An article in the Guardian estimates that around 40-50% of lawyers at City law firms are privately educated, a figure which compares to around 7% of the overall population.
How then to ensure there is truly equal access to the profession – and (most importantly) that the profession benefits from the greatest possible pool of talent? Over at Clifford Chance a ‘blind CV’ scheme is making waves.
To guard against the response likely to be generated by a CV thick with references to Harrow and Oxford, those applying under the ‘Intelligent Aid’ scheme are asked to write a 500 word essay – and details of their university background are kept anonymous.
The result? By January 2014, within months of the scheme being in place, the intake of students from universities not traditionally associated with entry into the top legal firms has tripled.
Tech and innovation triumphs
It should by now be taken for granted that law firms make use of the frankly bewildering array of legal tech available, and constantly seek to develop their practice into ways of working that can truly respond to their clients’ needs.
But it’s only too easy to be reluctant to grasp new innovations, and cling on to old working practices that have served a firm in good stead for the last few years – if not decades.
Three cheers then for firms making sure their clients are benefiting from a truly twenty-first century service.
Business law firm DWF is one of the leading lights in this respect, bagging both the ‘Law Firm Innovation’ and the ‘Best Use of Technology’ gongs at the 2014 British Legal Awards, courtesy of Legal Week mag.
It’s the firm’s innovative Crisis Response service that received most praise. The integrated service brings together legal advice, business continuity planning and reputation management to tackle crisis when it comes.
Rather beautifully, the service includes ‘psychological support’ – one imagines sweet tea and biscuits available for shaken clients whose cherished business has suddenly hit the buffers (and quite right too).
The Best Use of Technology award came after a multi-million pound IT investment and a partnership with Canon, which is believed to be a world first.
With a nod to environmental concerns, the Canon deal allows them to cut back on paper usage by routing all mail straight into the case management system.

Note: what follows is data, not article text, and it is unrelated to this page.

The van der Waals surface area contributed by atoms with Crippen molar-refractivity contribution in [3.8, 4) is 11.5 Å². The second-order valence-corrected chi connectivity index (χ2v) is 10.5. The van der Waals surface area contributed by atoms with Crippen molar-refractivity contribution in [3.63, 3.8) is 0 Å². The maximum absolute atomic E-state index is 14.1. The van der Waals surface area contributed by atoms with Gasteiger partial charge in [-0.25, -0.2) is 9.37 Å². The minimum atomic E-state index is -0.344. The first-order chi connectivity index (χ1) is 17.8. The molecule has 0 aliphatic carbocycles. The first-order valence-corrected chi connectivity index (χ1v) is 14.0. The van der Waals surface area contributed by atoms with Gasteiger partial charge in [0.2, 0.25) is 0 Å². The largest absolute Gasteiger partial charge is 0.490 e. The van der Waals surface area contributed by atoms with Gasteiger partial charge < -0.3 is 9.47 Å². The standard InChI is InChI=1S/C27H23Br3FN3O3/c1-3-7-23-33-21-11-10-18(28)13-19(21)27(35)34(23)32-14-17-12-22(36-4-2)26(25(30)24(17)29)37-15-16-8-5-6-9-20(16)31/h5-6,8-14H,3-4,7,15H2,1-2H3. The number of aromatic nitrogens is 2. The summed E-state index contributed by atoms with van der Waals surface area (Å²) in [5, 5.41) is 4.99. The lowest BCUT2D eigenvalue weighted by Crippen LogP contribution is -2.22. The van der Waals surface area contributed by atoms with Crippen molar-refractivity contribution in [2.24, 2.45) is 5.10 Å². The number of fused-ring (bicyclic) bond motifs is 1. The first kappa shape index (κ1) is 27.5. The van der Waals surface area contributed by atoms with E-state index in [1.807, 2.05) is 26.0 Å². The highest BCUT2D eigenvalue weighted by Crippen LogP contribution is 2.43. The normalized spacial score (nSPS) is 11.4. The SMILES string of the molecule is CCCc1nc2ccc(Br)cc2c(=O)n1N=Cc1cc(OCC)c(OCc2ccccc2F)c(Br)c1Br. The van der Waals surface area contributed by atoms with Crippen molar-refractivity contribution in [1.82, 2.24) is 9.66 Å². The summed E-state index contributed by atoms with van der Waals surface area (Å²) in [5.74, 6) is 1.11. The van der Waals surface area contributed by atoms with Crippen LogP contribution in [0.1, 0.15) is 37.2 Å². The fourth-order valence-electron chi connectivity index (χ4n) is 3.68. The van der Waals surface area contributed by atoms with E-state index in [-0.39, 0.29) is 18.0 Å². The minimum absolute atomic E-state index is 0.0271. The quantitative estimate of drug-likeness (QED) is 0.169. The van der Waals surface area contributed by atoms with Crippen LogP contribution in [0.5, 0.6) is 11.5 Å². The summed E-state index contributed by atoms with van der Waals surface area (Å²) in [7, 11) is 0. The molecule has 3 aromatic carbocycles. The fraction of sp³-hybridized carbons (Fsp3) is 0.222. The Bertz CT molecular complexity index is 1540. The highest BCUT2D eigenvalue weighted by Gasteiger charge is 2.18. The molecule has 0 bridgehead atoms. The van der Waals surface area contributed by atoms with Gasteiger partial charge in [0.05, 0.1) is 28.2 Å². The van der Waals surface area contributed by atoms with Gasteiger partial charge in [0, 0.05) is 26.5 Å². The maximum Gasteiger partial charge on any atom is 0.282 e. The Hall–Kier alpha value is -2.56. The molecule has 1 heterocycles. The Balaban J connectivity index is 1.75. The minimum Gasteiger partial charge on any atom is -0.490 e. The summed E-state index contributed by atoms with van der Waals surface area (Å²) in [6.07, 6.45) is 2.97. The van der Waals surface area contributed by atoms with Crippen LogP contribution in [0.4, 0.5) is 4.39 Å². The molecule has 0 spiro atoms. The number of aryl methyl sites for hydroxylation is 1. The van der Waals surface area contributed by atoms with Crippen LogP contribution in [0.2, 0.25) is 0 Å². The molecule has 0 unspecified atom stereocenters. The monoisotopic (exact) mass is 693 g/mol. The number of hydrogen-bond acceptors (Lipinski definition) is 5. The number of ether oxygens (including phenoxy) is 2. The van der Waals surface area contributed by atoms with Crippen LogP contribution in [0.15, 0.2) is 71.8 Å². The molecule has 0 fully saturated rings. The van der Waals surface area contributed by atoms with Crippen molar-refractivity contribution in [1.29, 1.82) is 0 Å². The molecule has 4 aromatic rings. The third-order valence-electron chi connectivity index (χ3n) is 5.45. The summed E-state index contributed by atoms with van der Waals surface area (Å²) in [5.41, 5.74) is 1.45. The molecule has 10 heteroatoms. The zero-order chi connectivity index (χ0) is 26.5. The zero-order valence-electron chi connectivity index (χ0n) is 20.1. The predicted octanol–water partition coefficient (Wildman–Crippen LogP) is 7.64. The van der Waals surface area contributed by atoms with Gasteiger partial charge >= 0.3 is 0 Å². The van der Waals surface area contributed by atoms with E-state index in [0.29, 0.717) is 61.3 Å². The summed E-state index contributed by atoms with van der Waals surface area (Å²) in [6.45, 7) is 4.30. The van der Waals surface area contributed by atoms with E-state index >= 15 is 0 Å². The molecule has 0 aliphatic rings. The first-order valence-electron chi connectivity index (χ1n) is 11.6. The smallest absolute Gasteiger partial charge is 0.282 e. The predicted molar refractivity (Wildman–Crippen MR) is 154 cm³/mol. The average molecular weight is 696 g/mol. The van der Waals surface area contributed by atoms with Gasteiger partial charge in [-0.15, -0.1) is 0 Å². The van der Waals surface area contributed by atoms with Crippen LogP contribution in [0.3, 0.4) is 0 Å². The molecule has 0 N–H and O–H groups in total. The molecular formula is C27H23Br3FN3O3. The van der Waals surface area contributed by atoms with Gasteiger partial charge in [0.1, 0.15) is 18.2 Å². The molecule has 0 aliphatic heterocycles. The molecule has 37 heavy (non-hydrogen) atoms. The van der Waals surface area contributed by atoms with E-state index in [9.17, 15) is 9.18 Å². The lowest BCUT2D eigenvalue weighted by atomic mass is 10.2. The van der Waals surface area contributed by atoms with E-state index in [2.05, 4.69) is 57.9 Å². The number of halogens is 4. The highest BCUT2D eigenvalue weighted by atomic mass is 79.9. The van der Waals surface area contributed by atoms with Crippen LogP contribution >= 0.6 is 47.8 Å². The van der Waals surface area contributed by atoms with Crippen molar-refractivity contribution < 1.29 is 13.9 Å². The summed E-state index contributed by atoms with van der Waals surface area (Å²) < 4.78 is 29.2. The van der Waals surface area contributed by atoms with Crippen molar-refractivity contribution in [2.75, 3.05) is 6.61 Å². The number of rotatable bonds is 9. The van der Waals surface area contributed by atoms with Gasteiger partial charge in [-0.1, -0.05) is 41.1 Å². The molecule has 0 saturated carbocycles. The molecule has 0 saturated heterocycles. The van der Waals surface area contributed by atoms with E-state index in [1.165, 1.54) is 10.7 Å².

The Good Eggs
The legal landscape has never lacked genuinely heroic characters – and the last twelve months has certainly hatched a considerable number of good eggs (that’s un oeuf puns for now).
Consider for example two winners at the Legal Aid Practitioners Group version of the Oscars, at which Andrew Elkin was recognised for 20 years’ tireless work on behalf of his late client Anne Williams, who lost her young son in the Hillsborough tragedy.
Described as being ‘like a dog with a bone’ during his campaign for justice, the judges paid tribute to ‘that rare chemistry which can happen when a dogged and determined lawyer comes together with a courageous and tenacious client – and both are determined that, however long it takes, justice must be done and a terrible wrong righted.’
Meanwhile, Matt Foot of civil liberties firm Birnberg Peirce & Partners was named Legal Aid Champion of the year. At a time when Legal Aid has been subject to the sort of ‘slings and arrows of outrageous fortune’ that got Hamlet so worked up, Foot’s high-profile Justice Alliance campaign (which enlisted the support of the Guildford Four and the Maguire Seven) received much-deserved praise.
Faced with evidence of this kind of personal and professional excellence, not even the most jaded practitioner can remain entirely cynical. Time to stick Elbow on the stereo and crack on with changing the world! (You disgust me – Ed.) SP